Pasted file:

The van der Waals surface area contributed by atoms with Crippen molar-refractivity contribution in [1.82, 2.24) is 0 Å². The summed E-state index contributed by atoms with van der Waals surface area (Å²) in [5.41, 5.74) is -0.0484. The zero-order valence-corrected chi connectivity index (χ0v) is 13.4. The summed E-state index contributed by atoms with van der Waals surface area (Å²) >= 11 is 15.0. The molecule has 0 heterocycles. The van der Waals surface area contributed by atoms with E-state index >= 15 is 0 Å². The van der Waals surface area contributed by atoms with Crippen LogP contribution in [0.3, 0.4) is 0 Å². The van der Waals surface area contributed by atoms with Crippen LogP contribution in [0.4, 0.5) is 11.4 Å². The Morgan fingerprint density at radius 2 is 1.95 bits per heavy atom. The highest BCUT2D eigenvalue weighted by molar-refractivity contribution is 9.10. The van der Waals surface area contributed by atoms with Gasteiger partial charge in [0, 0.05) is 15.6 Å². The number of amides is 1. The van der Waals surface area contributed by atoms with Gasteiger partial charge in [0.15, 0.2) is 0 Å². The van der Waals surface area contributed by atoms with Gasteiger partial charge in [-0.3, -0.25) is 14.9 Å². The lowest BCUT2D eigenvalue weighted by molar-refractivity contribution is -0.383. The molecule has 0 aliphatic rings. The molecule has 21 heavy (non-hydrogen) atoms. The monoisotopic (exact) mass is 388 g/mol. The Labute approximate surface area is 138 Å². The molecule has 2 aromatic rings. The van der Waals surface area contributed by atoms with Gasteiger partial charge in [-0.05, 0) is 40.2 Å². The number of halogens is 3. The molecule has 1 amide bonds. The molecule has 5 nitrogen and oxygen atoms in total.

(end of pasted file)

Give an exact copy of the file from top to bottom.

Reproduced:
The van der Waals surface area contributed by atoms with Crippen molar-refractivity contribution in [1.82, 2.24) is 0 Å². The summed E-state index contributed by atoms with van der Waals surface area (Å²) in [5.41, 5.74) is -0.0484. The zero-order valence-corrected chi connectivity index (χ0v) is 13.4. The summed E-state index contributed by atoms with van der Waals surface area (Å²) >= 11 is 15.0. The molecule has 0 heterocycles. The van der Waals surface area contributed by atoms with E-state index >= 15 is 0 Å². The van der Waals surface area contributed by atoms with Crippen LogP contribution in [0.3, 0.4) is 0 Å². The van der Waals surface area contributed by atoms with Crippen LogP contribution in [0.4, 0.5) is 11.4 Å². The Morgan fingerprint density at radius 2 is 1.95 bits per heavy atom. The highest BCUT2D eigenvalue weighted by molar-refractivity contribution is 9.10. The van der Waals surface area contributed by atoms with Gasteiger partial charge in [0, 0.05) is 15.6 Å². The number of amides is 1. The van der Waals surface area contributed by atoms with Gasteiger partial charge in [0.15, 0.2) is 0 Å². The van der Waals surface area contributed by atoms with Gasteiger partial charge in [-0.3, -0.25) is 14.9 Å². The lowest BCUT2D eigenvalue weighted by molar-refractivity contribution is -0.383. The molecule has 0 aliphatic rings. The molecule has 21 heavy (non-hydrogen) atoms. The monoisotopic (exact) mass is 388 g/mol. The Labute approximate surface area is 138 Å². The molecule has 2 aromatic rings. The van der Waals surface area contributed by atoms with Gasteiger partial charge in [-0.05, 0) is 40.2 Å². The number of halogens is 3. The molecule has 1 amide bonds. The molecule has 5 nitrogen and oxygen atoms in total.